Humira Boosts Work Productivity, Lessens Sleep Problems in AS, Study Finds

Marisa Wexler MS avatar

by Marisa Wexler MS |

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Treatment with Humira (adalimumab) increases work productivity, reduces sleep problems, and eases disease activity in people with ankylosing spondylitis (AS) and related diseases, a new real-world study indicates.

The study, “Real-world evidence of the impact of adalimumab on work productivity and sleep measures in patients with rheumatoid arthritis, psoriatic arthritis, and ankylosing spondylitis,” was published in Therapeutic Advances in Musculoskeletal Disease.

AS, psoriatic arthritis (PsA), and rheumatoid arthritis (RA) are all characterized by increased inflammation in the joints. In all these conditions, symptoms can limit a person’s ability to function in the workplace. Sleep problems are also common among patients — and these disturbances likely compound other physical and mental symptoms, further impairing function.

Humira is a tumor necrosis factor inhibitor, a type of medication that works by blocking pro-inflammatory signaling, thereby reducing inflammation. It is marketed by AbbVie; biosimilars of the medication have also been approved.

In the new study, which was sponsored by AbbVie, researchers reported results from a clinical trial (NCT01282372) that enrolled 500 participants at multiple centers in Greece between March 2011 and July 2012. This trial, called AWARE, “represents the largest study to have collected real-world data relating to work productivity and sleep disturbance measures of moderate to severe RA, PsA, and AS in patients treated with adalimumab [Humira] in routine care settings in Greece,” the researchers wrote.

Of the participants, 150 had AS, 184 had RA, and 166 had PsA. Median age at enrollment was 52 years, and 57.8% were female. All participants were treated with adalimumab, in addition to other standard treatments, as directed by their healthcare providers.

At regular intervals, participants completed the Work Productivity and Activity Impairment–General Health questionnaire (WPAI) and the Medical Outcomes Study Sleep Scale (MOS-SS), which assesses sleep problems. Relevant measures of disease activity were also assessed.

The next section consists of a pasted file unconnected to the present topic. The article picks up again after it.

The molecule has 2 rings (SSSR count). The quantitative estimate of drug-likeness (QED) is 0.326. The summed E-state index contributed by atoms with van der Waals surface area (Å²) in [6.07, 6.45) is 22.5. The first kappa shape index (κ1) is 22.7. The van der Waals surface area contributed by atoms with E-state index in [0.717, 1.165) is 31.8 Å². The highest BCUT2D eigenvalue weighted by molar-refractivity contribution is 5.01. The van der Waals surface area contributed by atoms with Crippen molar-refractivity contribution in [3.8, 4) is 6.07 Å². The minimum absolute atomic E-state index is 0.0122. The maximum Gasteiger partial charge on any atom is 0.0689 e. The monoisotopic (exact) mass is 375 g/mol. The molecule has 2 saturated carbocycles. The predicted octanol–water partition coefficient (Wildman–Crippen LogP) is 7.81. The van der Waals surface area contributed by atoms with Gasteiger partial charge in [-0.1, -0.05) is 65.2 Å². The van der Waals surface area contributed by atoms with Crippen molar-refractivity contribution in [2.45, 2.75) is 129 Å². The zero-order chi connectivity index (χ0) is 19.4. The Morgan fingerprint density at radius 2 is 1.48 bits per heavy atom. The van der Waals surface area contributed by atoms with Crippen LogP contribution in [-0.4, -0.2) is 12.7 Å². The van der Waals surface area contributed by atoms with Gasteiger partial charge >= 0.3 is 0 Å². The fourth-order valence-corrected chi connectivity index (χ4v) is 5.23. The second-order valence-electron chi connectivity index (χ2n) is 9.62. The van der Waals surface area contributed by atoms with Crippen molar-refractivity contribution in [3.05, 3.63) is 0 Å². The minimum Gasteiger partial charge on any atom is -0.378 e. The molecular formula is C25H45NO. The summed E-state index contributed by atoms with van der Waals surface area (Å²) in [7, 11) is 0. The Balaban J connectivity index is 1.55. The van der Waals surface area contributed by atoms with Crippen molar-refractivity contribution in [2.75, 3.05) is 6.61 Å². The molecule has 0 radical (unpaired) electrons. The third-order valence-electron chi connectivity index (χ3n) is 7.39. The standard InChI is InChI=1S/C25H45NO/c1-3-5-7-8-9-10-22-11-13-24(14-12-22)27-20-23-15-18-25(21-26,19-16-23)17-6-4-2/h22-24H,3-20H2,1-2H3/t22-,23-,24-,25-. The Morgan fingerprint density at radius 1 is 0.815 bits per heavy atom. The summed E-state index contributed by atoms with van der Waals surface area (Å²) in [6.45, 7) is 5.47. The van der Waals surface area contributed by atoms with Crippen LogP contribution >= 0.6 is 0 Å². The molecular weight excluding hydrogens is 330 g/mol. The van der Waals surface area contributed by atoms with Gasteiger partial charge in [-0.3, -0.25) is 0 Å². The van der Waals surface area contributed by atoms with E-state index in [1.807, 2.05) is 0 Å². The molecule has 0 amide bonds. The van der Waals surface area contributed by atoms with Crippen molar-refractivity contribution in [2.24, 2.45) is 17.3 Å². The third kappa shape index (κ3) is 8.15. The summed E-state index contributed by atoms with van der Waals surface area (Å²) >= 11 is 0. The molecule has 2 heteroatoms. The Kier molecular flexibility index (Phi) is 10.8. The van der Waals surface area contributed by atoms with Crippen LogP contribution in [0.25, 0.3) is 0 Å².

Of the 500 patients, 421 (84.2%) completed the planned two-year observation period. Among those who did not complete the study, the most common reason was stopping treatment.

Over the course of the study, multiple work-related measurements showed improvement across patients with any of the three disorders. For instance, the proportion of participants who reported absenteeism (work time missed due to health) decreased by 18.9% after two years. Likewise, presenteeism — health-related impairment while working — decreased by 40% and overall work productivity impairment by 46.8%.

Notably, reduced work impairment was statistically associated with lower disease activity.

Mean MOS-SS sleep disturbance scores decreased significantly during the study — from 50.9 to 16.6, indicating lessened disturbances. Also, scores for sleep problems decreased from 47.7 to 16.6.

Significant decreases were also seen in scores measuring somnolence (drowsiness), snoring, and waking up with shortness of breath. In contrast, ratings of sleep quantity and quality increased. These benefits were similar across the AS, PsA, and RA subgroups.

As with work impairment, better sleep correlated with less disease activity.

Over the course of the study, 121 treatment-related adverse events were reported in 12% of the patients. Most (97) were not serious. Among serious adverse events, most were classified as general disorders and injection site reactions, and included events such as fever and physical weakness.

One participant died due to stomach cancer, which was deemed unrelated to Humira. Overall, the study did not identify any new safety concerns related to the medication.

Overall, “adalimumab [Humira] lowered disease activity and reduced the work time missed and overall work impairment while also improving sleep problems across patients with RA, PsA and AS through 2 years of treatment,” the researchers concluded.